Bluff-bowed Fishing Boat on the Beach at Scheveningen, 1899
Jacob Hendricus Maris was a Dutch painter born on August 7, 1837 in The Hague, Netherlands. A key member of the Hague School, a group of Dutch landscape artists in the late 1800's known for their subdued, low-key palette, which gave them the nickname the Gray School. Not every single painting was gray, of course, but it was rather the way in which they used gray as inspiration for mood in depicting pastoral scenes. Clouds became the focal point instead of just a background element. Using gray to its fullest range, experimenting with temperature and values created beautiful and pensive landscapes that furthered the incredible work a couple of generations before in France with the Barbizon School and in particular the brilliant work of Corot.
In Bluff-bowed Fishing Boat on the Beach at Scheveningen above, we quickly understand how Maris used gray to full effect. We can almost hear those seagulls hooting in the distance with those thin waves lapping against the shoreline, and we can feel the humidity in the air. Maris engages all of our senses. His palette, using the clouds as the focal point, is more complex than it appears. The edges of the painting appear to have been scumbled with a dark, warm tone, while the vast array of sky is mostly blue-greys that become darker directly behind the fishermen's boat. Off center to the left of the mast he indicates a warm, yellow-gray tone of cloud to hint at a sun submerged behind those clouds. To achieve this level of accuracy and feel in a sky with this palette is challenging to say the least, requiring an enormous level of observation to hone those values next to each other, and Maris does this effortlessly. Maris's dry brushwork creates a tactile texture, especially in the wood of the boat and in the highlights of the waves. I love that there is no central concept or mind-wringing composition here: the entire simplicity and mood of this wonderful painting is all in the technique which serves to immerse us in this scene, and it is hypnotic. And genuine.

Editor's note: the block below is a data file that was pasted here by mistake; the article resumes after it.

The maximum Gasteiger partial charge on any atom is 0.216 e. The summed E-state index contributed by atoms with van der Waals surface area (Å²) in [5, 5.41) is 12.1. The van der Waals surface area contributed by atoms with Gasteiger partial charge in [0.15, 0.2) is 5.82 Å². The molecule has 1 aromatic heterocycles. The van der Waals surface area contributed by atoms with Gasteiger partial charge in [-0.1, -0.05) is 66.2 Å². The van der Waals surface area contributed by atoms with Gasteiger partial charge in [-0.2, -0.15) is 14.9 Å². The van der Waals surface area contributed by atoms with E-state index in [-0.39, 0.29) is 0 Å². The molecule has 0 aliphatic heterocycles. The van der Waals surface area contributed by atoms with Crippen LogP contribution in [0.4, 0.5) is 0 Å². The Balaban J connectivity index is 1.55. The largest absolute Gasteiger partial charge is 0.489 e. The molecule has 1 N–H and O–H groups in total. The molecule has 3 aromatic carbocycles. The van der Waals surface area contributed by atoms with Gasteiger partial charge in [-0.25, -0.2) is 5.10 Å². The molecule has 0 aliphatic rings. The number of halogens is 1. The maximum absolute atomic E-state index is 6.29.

The Windmill, ca.1886
Here Maris uses another seemingly mundane subject matter and yet under his brush, transforms it into a cool, breezy afternoon somewhere remote and airy. The palette is completely different than the one above, yet still achieves a strikingly somber tone. Maris uses the greens of the landscape as undertones in the sky above this time along with yellows to fashion a very complex warm grey mosaic of sky. The forms are painted much more loosely also, possibly indicating colder weather that may have been uncomfortable to paint in. Look closely and observe how he uses thick strokes for the darker areas, while using warm, earthy grays in the woods and base of the windmill. The main figure appears to be chopping wood, but looking closely he is barely a form on the canvas and yet Maris depicts him with the same mood and realism as the sky above. Note the shadow reflections in the water and how those strokes are so flat we would consider them "mud" on the palette, yet here, deep in that water, Maris's eye is very accurate. Pay attention to the edges of the windmill and surrounding trees against the sky, and how he softens them to indicate distance. The brushwork in the sky is once again, hypnotic and sensual, and we can see how Van Gogh would have been inspired by this to incite his own style. Here, Maris takes the ordinary and plunges us into the experience.
Girl knitting on a balcony, Montmartre, 1869
Painted no doubt during Maris' six year stay in Paris, he changes style completely and uses his grays to extremely warm depth with Classical realism in the form of this pretty young girl. The brushwork, however, still utilizes his unique Impressionism and texture. The girl appears to be holding a pose for an uncomfortably long time yet the dreamy expression on her face indicates her thoughts lie far beyond knitting. The lower half of the painting has a palette that would have deeply inspired Van Gogh and others. This would be a treasure to see in person, if it is still at the Gemeentemuseum Den Haag in The Hague. I always respect an artist who can hold his own with both figures and landscapes equally, because historically artists seem to favour one or the other.